But it’s not all fame and adulation. To be an MLS player is to lay claim to a status that combines elements of both NBA superstardom and after-work softball team membership. MLS remains, in many ways, a fledgling experiment. Average attendance, while up substantially from its nadir in 2000, still hovers below 17,000 for a 17-home-game season. Few people watch on TV; ESPN2’s ratings for its MLS coverage dropped over 12 percent between 2009 and 2010 to just 249,000 viewers per game. In major media markets, football, basketball, baseball and often hockey continue to overshadow soccer.
The players no doubt sense their middling status in the American sports hierarchy. The new stadiums have drawn rave reviews, but training facilities can lag well behind. Each day, the Union players hop into a couple vans for the 10-minute ride from the locker room at PPL Park to the Wallingford training site, which, if passable, doesn’t exactly scream professional caliber. One rainy day, a woman from the neighborhood took advantage of practice’s cancellation to give her dogs some exercise on the not-in-use grassy pasture.
And the rookies aren’t exactly paid handsomely, either. The minimum salary for a player in one of first 24 spots on the roster is $42,000. For the remaining six (MLS rosters are capped at 30), that number is $32,600. By contrast, the minimum salary in the NHL this season is $500,000. In the NBA, it’s more than $750,000.
That said, the current contract rules agreed to last spring in the new collective bargaining agreement represent a marked improvement from just a couple years ago. As recently as 2009, a so-called developmental player could make as little as $15,300. The new agreement also won all players full benefits, including health, dental, disability and life insurance coverage, a guaranteed 401(k) contribution from the league and injury protection.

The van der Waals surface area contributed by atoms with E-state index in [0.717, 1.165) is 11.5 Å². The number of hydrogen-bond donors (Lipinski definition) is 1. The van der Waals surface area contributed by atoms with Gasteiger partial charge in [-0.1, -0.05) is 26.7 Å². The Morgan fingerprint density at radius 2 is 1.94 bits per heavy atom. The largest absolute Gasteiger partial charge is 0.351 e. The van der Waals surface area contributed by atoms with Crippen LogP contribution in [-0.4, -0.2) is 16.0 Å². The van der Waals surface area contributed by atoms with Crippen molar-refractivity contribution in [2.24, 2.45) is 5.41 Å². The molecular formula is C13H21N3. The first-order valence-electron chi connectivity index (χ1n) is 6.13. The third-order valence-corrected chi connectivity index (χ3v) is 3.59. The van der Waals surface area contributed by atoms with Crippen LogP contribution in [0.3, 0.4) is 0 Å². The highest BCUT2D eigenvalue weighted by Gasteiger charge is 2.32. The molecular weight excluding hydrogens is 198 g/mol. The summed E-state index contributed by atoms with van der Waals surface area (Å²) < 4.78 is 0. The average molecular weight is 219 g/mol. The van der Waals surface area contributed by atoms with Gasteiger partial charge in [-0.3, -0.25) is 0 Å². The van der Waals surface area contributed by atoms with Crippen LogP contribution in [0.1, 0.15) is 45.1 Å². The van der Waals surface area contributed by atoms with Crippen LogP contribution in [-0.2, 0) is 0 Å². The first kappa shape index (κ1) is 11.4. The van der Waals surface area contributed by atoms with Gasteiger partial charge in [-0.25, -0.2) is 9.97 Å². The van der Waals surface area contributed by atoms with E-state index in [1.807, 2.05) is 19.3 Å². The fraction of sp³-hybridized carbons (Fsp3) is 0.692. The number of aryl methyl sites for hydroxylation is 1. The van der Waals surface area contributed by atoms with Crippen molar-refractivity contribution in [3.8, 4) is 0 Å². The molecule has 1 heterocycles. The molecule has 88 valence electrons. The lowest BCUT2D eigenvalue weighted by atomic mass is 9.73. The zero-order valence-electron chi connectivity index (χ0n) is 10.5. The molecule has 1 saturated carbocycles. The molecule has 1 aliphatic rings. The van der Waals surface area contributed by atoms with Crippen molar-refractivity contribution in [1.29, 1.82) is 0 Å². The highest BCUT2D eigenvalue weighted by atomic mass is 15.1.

In addition to the low salaries, most young players have virtually no job security. Only players at least 24 years old and with three years of MLS experience—or Generation Adidas signees—have their contracts automatically guaranteed. The result is an extraordinary amount of turnover. Of the Union’s 25 rostered players, just 12 are holdovers from last season.
Some rookies who don’t make the cut at their first club go on to find success elsewhere. But the dream can quickly turn into a fool’s errand. MLS’s history is littered with feel-good stories of promising local talents who didn’t quite make it.
The story of Danny Cepero, the former Penn goalkeeper drafted by the New York Red Bulls in 2007, highlights both the possibilities and pitfalls of chasing the MLS dream. After spending most of the 2008 season on loan with the minor-league Harrisburg City Islanders, a failed drug test by the Red Bulls’ starting keeper in October catapulted Cepero into the lineup.
He couldn’t have asked for a better start. On his debut, a late regular season victory over Columbus, Cepero launched a free kick from deep inside his own half toward the opposition goal. With the aid of a hefty bounce off the Giants Stadium turf, the ball eluded the desperate leap of the Columbus goalie, nestling in the back of the net. Cepero was the first goalkeeper to score an MLS goal.
Things got even better, as Cepero led the Red Bulls to their first championship game. He went on to make 13 regular season appearances the next season.
But 2009 turned out to be a disaster for the Red Bulls, who followed up their second place finish with a bottom-of-the-table showing. The new coaching regime brought in for 2010 cleaned house, and having posted a 2-8-3 record in 2009, Cepero was released. He returned to Harrisburg for the 2010 season, but in an interview last July, he made clear he didn’t see a long-term future for himself in soccer.
“In order to make money at this you have to make a life change and go to Europe. That doesn’t really suit me. I have a girlfriend back in New York. I’m more comfortable in New York rather than moving city to city. And I feel like I’m wasting an Ivy League degree.”